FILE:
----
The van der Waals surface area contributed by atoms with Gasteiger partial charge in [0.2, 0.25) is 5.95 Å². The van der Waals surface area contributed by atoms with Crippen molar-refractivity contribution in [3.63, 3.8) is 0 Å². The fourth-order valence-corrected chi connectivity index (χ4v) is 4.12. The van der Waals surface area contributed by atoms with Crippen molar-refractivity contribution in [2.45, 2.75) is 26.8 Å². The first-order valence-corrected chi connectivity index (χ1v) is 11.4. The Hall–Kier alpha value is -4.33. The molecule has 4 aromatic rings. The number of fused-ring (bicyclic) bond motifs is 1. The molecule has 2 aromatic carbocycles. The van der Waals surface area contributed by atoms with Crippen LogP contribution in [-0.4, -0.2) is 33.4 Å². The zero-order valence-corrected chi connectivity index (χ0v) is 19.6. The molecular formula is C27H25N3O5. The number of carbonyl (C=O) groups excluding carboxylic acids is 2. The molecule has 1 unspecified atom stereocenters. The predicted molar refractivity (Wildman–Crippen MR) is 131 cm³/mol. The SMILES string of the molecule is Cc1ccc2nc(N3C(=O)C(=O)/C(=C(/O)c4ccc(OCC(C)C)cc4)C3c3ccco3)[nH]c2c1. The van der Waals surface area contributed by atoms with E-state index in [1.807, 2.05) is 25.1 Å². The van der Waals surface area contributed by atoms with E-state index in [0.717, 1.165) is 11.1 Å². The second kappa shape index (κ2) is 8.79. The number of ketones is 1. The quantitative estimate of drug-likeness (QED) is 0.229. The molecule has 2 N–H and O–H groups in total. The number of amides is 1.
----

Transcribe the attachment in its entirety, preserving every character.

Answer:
The van der Waals surface area contributed by atoms with Gasteiger partial charge in [0.2, 0.25) is 5.95 Å². The van der Waals surface area contributed by atoms with Crippen molar-refractivity contribution in [3.63, 3.8) is 0 Å². The fourth-order valence-corrected chi connectivity index (χ4v) is 4.12. The van der Waals surface area contributed by atoms with Crippen molar-refractivity contribution in [2.45, 2.75) is 26.8 Å². The first-order valence-corrected chi connectivity index (χ1v) is 11.4. The Hall–Kier alpha value is -4.33. The molecule has 4 aromatic rings. The number of fused-ring (bicyclic) bond motifs is 1. The molecule has 2 aromatic carbocycles. The van der Waals surface area contributed by atoms with Crippen LogP contribution in [-0.4, -0.2) is 33.4 Å². The zero-order valence-corrected chi connectivity index (χ0v) is 19.6. The molecular formula is C27H25N3O5. The number of carbonyl (C=O) groups excluding carboxylic acids is 2. The molecule has 1 unspecified atom stereocenters. The predicted molar refractivity (Wildman–Crippen MR) is 131 cm³/mol. The SMILES string of the molecule is Cc1ccc2nc(N3C(=O)C(=O)/C(=C(/O)c4ccc(OCC(C)C)cc4)C3c3ccco3)[nH]c2c1. The van der Waals surface area contributed by atoms with E-state index in [1.807, 2.05) is 25.1 Å². The van der Waals surface area contributed by atoms with E-state index in [0.717, 1.165) is 11.1 Å². The second kappa shape index (κ2) is 8.79. The number of ketones is 1. The quantitative estimate of drug-likeness (QED) is 0.229. The molecule has 2 N–H and O–H groups in total. The number of amides is 1.